I just got back this week from the cart and kiosk convention
that was held in San Jose, California.
One of the vendors I met told me about how he and his wife
did over $350K in sales off of a single cart last Xmas!
That caught my attention. As did what he told me next. Another distributor selling the exact same product, did only
$60K in sales in his mall cart... in a very similar mall.
What was the difference?
Well... not the product. It was exactly the same.
And not the malls. According to the vendor, they were
virtually the same.
What this vendor did describe was a series of LITTLE
things that he and his wife did different. These were
little things that by themselves didn't seem like they
would result in such a big difference in sales
But when the sum total of all these little things were
added together, they resulted in a HUGE difference in
How can a series of little things done differently have
such a major impact on the sales at your cart or kiosk?To understand the potential impact, you have to understand
the MATH involved.
Let's say for example that you make a small improvement on
your cart. You offer a better package deal to your customers. As a
result, your sales increase by 10% .
Ok. So your sales are up to 110%. So far, so good. You're
not setting the world on fire. But sales are moving in the
Now, let's suppose you make another small adjustment. You
offer a more appealing add-on deal. And your sales go up
Here's where things start to get interesting.
You made two adjustments that each independently increased
your sales by 10%. Now you're up to 120% of your original
Not exactly. With the 2nd adjustment, your sales would go
up 10%... of 110%. Or up to 121%. Ok... 120% vs 121%... what's the big deal? As you'll see, this lowly 1% can make a HUGE impact on
your sales if you keep making improvements.
It's because of the multiplier effect that comes into play
when you make multiple improvements on your cart or kiosk.
Let's continue with our example.
Suppose you now make another adjustment. You give your
salespeople a better incentive to sell. Sales go up another 10%. The cumulative effect of those increases might initially
seem like they'd cause your sales to go up to 130%.
But with the multiplier effect, your sales are up 133%.
Make another small adjustment that results in a 10% increase
in sales, and your sales are now up 146%. It gets better as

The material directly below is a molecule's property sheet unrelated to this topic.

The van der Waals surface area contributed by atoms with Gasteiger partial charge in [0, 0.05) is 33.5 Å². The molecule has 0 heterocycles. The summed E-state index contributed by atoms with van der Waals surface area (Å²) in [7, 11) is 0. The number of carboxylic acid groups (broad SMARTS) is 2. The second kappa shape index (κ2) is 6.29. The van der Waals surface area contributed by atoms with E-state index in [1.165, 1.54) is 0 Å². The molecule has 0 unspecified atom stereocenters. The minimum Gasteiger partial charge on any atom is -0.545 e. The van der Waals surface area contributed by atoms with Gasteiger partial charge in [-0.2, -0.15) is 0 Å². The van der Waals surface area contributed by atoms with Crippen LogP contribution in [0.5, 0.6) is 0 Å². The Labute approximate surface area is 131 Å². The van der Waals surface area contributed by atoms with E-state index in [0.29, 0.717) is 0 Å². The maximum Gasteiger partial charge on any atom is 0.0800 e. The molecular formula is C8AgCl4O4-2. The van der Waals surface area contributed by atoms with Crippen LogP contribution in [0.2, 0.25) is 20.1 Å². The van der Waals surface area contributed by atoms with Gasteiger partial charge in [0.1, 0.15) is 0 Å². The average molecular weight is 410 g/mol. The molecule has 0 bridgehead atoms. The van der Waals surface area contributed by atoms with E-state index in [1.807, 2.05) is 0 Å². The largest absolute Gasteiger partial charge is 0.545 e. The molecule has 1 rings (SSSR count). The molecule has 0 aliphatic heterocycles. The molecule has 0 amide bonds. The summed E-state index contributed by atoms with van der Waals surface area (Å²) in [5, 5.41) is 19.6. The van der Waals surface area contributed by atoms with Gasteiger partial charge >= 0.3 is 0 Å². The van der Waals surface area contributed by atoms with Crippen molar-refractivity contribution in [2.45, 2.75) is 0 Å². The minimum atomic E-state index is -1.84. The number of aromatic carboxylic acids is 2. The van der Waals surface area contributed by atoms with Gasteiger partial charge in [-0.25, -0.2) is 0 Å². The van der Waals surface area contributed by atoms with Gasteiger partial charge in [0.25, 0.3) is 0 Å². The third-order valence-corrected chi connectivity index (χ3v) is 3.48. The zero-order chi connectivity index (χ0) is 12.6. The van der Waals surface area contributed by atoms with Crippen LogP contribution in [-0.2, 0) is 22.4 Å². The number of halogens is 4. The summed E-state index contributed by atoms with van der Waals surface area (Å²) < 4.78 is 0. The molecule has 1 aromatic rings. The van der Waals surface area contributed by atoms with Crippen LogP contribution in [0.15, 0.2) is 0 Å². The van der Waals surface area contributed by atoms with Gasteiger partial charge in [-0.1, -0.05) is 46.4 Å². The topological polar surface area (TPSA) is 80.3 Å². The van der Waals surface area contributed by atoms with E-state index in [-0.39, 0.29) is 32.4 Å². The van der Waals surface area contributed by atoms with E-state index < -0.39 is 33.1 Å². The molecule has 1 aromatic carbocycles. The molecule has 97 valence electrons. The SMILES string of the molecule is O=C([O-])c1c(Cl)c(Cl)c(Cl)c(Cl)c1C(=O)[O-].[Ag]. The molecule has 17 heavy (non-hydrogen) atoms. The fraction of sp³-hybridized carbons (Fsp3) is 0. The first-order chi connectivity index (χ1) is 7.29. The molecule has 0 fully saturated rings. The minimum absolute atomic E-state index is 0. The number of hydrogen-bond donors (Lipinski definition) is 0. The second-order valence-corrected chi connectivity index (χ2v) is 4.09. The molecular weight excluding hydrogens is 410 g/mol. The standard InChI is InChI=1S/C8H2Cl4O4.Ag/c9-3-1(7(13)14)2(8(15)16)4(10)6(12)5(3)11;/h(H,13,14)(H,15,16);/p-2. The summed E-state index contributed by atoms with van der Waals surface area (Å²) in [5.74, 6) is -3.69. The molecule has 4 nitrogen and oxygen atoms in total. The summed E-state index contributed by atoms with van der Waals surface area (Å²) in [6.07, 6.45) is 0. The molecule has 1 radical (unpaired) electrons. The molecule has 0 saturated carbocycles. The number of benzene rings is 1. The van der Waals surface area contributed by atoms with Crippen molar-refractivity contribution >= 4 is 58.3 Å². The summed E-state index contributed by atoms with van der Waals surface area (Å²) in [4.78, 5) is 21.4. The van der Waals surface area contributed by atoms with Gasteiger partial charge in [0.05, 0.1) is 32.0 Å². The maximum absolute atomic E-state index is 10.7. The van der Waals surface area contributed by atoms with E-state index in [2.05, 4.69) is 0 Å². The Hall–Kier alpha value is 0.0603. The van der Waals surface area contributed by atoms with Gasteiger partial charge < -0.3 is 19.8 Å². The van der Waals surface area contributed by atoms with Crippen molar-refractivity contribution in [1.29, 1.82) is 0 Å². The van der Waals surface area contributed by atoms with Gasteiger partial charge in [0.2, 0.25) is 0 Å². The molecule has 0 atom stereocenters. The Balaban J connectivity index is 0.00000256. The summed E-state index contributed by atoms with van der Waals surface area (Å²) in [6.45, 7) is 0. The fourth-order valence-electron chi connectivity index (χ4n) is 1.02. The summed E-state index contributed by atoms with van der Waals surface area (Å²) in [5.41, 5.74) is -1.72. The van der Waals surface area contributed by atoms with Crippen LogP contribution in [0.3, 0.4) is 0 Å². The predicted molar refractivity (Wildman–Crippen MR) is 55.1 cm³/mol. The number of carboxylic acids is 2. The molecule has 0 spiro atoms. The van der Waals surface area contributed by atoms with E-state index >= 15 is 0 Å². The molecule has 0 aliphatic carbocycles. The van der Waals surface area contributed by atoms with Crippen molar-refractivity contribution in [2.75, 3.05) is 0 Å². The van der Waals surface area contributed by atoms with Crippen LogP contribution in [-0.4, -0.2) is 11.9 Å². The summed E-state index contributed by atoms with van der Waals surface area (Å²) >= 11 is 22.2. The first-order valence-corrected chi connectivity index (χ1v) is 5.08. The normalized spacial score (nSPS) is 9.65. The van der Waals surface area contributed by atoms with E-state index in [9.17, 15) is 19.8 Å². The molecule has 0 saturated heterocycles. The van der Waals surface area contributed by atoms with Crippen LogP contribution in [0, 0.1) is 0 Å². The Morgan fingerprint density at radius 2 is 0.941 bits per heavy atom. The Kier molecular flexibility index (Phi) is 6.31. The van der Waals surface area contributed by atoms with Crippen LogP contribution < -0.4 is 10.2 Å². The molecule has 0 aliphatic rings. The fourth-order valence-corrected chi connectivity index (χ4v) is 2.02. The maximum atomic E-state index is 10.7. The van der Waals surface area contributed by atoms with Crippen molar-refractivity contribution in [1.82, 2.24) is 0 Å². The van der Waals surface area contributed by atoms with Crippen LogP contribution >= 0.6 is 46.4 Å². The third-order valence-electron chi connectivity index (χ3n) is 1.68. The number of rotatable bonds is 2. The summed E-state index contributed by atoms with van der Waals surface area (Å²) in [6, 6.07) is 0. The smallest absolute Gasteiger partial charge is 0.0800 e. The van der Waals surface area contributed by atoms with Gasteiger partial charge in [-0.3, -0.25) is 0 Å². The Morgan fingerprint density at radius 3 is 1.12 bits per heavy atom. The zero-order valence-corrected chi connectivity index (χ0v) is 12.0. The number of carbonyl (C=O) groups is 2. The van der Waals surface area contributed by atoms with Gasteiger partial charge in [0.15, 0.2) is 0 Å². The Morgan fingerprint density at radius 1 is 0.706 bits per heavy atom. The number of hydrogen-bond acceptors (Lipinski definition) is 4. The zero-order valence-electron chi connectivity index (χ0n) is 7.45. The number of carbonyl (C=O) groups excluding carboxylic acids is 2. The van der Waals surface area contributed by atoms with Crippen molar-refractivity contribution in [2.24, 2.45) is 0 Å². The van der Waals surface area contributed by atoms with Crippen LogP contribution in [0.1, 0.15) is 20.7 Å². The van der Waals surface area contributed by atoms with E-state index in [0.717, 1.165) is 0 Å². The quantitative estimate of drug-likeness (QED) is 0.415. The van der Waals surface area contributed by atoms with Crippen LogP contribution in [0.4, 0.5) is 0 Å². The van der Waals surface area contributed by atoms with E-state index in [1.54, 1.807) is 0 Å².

you keep making improvements.
||... the 5th 10% increase - sales increase to 161%
||... the 6th 10% increase - sales increase to 177%
||... the 7th 10% increase - sales increase to 194%
||... the 8th 10% increase - sales increase to 214%
By the eighth adjustment, anything you do that increases
sales 10% now actually increases your sales 20% of your
You essentially get 'double' the impact of any improvement
you make due to the multiplier effect. It just keeps getting better from here on in.
||... the 8th 10% increase - sales increase to: 235%
||... the 9th 10% increase - sales increase to: 259%
||... the 10th 10% increase - sales increase to: 285%
||... the 11th 10% increase - sales increase to: 314%
Notice that after only FOUR more small improvements here,
you've added another 100% in your sales.
Hopefully you get the idea. I mean, we could keep going with
this. By the sixteenth improvement, each 'tiny' increase of
10%, boosts your sales a whopping 50%+ at a pop!
If you understand this concept, you can understand why one
cart can do $350K in a Xmas season, while another in a very
similar mall might do only $60K.
And you can also understand why one cart, selling the same
product, in the same mall, can do five times the sales of
one in the previous year. Or one fifth of the sales.
It's really up to you.
Here's the key point:
Continually focus on making improvements at your cart
or kiosk, even if the improvements appear to have only
a small impact at first.
Continue to make these improvements, so that as the
multiplier effect kicks in, you are able to experience
the huge overall increases in sales that are almost